Care and Culture of Hibiscus


Today we’re going to be talking about Hibiscus; in particular about Tropical Hibiscus. This is the genus rosa-sinensis of the Hibiscus family. There are many forms of rosa-sinensis in the trade, and they’ve been hybridized for a very long time. And the coloration of the flowers is really extraordinary. There’s so much diversity in the color, it could take years for one to collect or even become familiar with the amount of beauty that is found within this genus. So, the genus Hibiscus is a large family of plants that are found throughout the world. We have some that actually are in the temperate areas, but many of them grow in the tropical areas, and as I mentioned, there has been a great deal of hybridization on these. What we’re talking about today are some of the fancy-flowered Hibiscus; this is a variety called ‘The Path.’ It’s an older cultivar, but has never lost its glamour or en-amour of the gardener, with the beautiful coloration of the flowers.

So, basically, we need to ask, “How do we grow these?” – and they’re actually quite easy to grow. The requirements for growing any Hibiscus, or any of the Mallow family plants, generally, is that they need a very high light level, and that means full-sun exposure. Where these grow in tropical areas, they always are used outside in plantings where there’s full sun exposure. So, as a container plant, that is what we want to grow them; in a bright, sunny window, outside in the summer time on a patio. In cultivating, them, along with sun, they are plants that actually prefer warmer temperatures.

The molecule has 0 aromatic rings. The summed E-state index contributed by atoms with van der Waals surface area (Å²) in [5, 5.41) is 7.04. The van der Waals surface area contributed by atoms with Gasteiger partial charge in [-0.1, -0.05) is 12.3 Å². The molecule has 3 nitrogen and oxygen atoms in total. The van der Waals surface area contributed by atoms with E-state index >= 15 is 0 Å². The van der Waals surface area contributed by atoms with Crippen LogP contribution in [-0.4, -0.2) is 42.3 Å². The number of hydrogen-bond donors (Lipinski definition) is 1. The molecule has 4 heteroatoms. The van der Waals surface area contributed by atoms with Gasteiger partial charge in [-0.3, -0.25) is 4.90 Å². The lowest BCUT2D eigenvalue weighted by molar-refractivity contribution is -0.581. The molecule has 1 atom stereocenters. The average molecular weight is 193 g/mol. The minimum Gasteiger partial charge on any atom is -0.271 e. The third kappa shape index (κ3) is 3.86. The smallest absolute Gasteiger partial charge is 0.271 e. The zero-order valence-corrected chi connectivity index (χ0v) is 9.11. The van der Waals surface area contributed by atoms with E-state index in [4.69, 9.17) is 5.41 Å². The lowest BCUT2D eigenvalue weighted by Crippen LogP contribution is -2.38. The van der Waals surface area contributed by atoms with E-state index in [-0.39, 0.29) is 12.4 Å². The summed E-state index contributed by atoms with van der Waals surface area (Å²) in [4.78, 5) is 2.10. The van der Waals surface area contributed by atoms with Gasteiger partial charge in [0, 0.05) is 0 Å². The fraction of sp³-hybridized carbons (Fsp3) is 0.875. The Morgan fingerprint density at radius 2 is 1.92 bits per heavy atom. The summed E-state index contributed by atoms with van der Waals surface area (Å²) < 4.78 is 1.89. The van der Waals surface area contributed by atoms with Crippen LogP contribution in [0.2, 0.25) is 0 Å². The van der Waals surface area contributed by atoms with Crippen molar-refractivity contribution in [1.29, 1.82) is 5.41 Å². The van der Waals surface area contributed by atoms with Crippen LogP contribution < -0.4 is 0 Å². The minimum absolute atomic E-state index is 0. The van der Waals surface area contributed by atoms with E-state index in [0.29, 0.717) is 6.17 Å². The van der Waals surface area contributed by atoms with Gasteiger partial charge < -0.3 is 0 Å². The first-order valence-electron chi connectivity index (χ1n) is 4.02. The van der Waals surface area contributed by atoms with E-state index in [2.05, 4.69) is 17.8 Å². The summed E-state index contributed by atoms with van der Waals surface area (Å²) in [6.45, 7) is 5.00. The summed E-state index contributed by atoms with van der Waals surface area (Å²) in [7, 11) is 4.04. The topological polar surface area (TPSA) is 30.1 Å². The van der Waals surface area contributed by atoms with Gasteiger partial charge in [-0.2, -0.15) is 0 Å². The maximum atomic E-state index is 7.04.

Now, they can take short dips down into the lower 40s, even 30s at times, but generally our rule of thumb is to keep them above 60 degrees. The soil needed for grow them is generally a standard potting mix. Here at Logee’s, we use a peat lite mix; they do fine with that. We’ll talk a little about fertilizer in a minute, but, generally, a well-draining mix. Peat moss, perlite, vermiculite; maybe some compost added. Also part of culture, is water. And watering of Hibiscus is pretty simple. Allow the soil to become visually dry, like we do with most of our plants, and then thoroughly saturate the soil. A little will never hurts; actually, a little wilt is good. Don’t let them go into a severe wilt. And remember that stress on a plant with dryness is reduced when you have proper fertilization. So, you get less damage even if you do forget to water it, if your plants are fertilized properly.

An elevated phosphorus level — that’s the middle number, where you might have a 7-9-5 — can help promote flowering on Hibiscus, but, generally, you want to make sure that you have a balanced fertilizer going into the plant throughout its growing season. They are relatively rapid-growing plants, so they do need to have a constant supply of fertilizer when grown in containers. Otherwise, the plants will actually yellow, slow down their growth, and your flower production will be reduced. So, thank you for watching today. There’s a little bit of information on how to grow some of these beautiful tropical gems. If you have more questions, or would like more information, you can find us online at

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